A finely painted genre scene depicting a soldier collecting his daughter from school at the Villa Du Connétable in Ecouen. The soldier, wearing his order of the légion d'honneur , walks with his daughter past a boy with dogs as other parents and school children follow behind. The ‘Villa Du Connétable’ or The Constable’s Villa was the local name for the historic Château d'Écouen. Dargelas lived at Ecouen so would have known the building and area well. Originally a fortress inherited by Anne de Montmorency, the Grand Constable and Commander of the French Army, it was rebuilt by him as a much grander property in 1539. It remained in the Montmorency family until 1632 when it passed to the Bourbon-Conde family. Like many estates owned by the aristocracy, it was confiscated by the state during the French Revolution. In 1806, Napoleon Bonaparte gave it to the Legion d’Honneur and it became a school for the daughters of the chevaliers of the order. Although it was returned to the Conde family after the restoration of Louis XVII, it was re-established as a school for the Legion d’Honneur in 1850 by Napoleon II. In 1862, the château was declared a Monument historique. It remained as a school until 1962 and in 1969 become the home of the collection of Renaissance art of the Cluny Museum. It opened as the French National Museum of the Renaissance in 1977.
Andre-Henri Dargelas was a genre painter born in Bordeaux, France on 11 October, 1828 to Jean Baptiste Dargelas and Jeanne Virginie Mimandre. In 1854, he left his home to study at the Ecole des Beaux Arts in Paris where he became a pupil of François Edouard Picot (1786-1868).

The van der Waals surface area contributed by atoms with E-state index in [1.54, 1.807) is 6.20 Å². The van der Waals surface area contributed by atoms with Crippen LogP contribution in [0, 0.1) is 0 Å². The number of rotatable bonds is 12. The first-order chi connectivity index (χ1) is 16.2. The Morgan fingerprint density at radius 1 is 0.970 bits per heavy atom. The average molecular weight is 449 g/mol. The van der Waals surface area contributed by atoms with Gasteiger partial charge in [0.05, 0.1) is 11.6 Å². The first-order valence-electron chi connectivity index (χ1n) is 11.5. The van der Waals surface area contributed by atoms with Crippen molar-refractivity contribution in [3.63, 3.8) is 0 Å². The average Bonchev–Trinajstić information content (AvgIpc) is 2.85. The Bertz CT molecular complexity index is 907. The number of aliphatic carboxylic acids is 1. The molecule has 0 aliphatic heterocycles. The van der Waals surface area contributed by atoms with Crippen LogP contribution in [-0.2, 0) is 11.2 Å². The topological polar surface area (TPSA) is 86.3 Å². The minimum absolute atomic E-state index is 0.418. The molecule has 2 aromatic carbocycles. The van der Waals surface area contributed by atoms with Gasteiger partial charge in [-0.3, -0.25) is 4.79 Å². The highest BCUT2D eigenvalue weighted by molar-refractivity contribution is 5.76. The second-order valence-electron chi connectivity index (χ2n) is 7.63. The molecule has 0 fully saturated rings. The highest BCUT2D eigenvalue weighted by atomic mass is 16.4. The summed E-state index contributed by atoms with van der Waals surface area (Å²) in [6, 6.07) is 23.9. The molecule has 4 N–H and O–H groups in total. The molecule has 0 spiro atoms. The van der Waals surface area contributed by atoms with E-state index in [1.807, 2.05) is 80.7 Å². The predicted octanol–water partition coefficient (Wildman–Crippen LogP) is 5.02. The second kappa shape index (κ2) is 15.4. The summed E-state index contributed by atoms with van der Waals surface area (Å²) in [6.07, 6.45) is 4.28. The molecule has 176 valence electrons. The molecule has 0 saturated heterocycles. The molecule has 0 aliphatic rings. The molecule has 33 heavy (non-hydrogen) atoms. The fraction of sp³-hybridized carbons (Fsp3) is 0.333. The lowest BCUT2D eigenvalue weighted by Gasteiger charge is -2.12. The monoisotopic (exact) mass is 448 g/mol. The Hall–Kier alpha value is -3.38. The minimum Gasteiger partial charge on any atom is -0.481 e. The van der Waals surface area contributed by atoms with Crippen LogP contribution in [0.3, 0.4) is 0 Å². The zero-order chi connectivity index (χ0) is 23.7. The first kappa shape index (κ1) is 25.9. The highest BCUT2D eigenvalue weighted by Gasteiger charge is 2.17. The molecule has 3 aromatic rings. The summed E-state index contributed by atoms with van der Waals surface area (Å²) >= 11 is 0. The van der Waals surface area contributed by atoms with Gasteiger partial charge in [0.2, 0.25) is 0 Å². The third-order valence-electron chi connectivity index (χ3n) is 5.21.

He lived at 49, Rue d’Hauteville, from where he made his debut at the Paris Salon in 1857. He continued to exhibit at the Salon over the years, receiving a number of medals and honourable mentions. At some point during the early 1860’s, Dargelas moved to Sarcelles, a commune in Northern Paris. By this time, he had begun specialising in paintings of children in a naturalistic style at play. Many of his paintings featured school children, with some set outside against architectural backdrops, such as this fine example. His paintings proved highly popular with collectors in Paris as well as in London and New York.
On 10 February 1866, he married Catherine Etienne Gabrielle Duverger. His wife was the daughter of the artist Théophile Emmanuel Duverger (1821-1898) who was also from Bordeaux but had settled in the artistic community at Ecouen, located 18km north of Paris. After his marriage, the couple relocated to Ecouen where they lived at 9, Rue de la Beauvette. Some sources suggest he may have been Duverger’s pupil or perhaps worked closely with him at some point as their subject matter bears some resemblance. His work also shows influence from Pierre Édouard Frère (1819-1886) leader of the “sympathetic art” movement who lived in the commune.
Dargelas died at Ecouen on 18 June, 1906. Examples of his work can be found at the Atkinson Art Gallery and Bantock House.
|Presentation||The painting is housed in a new, English made gilt frame which is in excellent condition. The reverse bears a stock label for the Alexander Gallery who were based in Clifton, Bristol. The stock number dates the label from the mid to late 1980’s.|
|Condition||As with all of our original antique oil paintings, this work is offered in ready to hang gallery condition, having been professionally cleaned, restored and revarnished.|
|Image Size||21.75 inches x 17.5 inches (55.5cm x 44.5cm)|
|Framed Size||28.5 inches x 24.25 inches (72.5cm x 61.5cm)|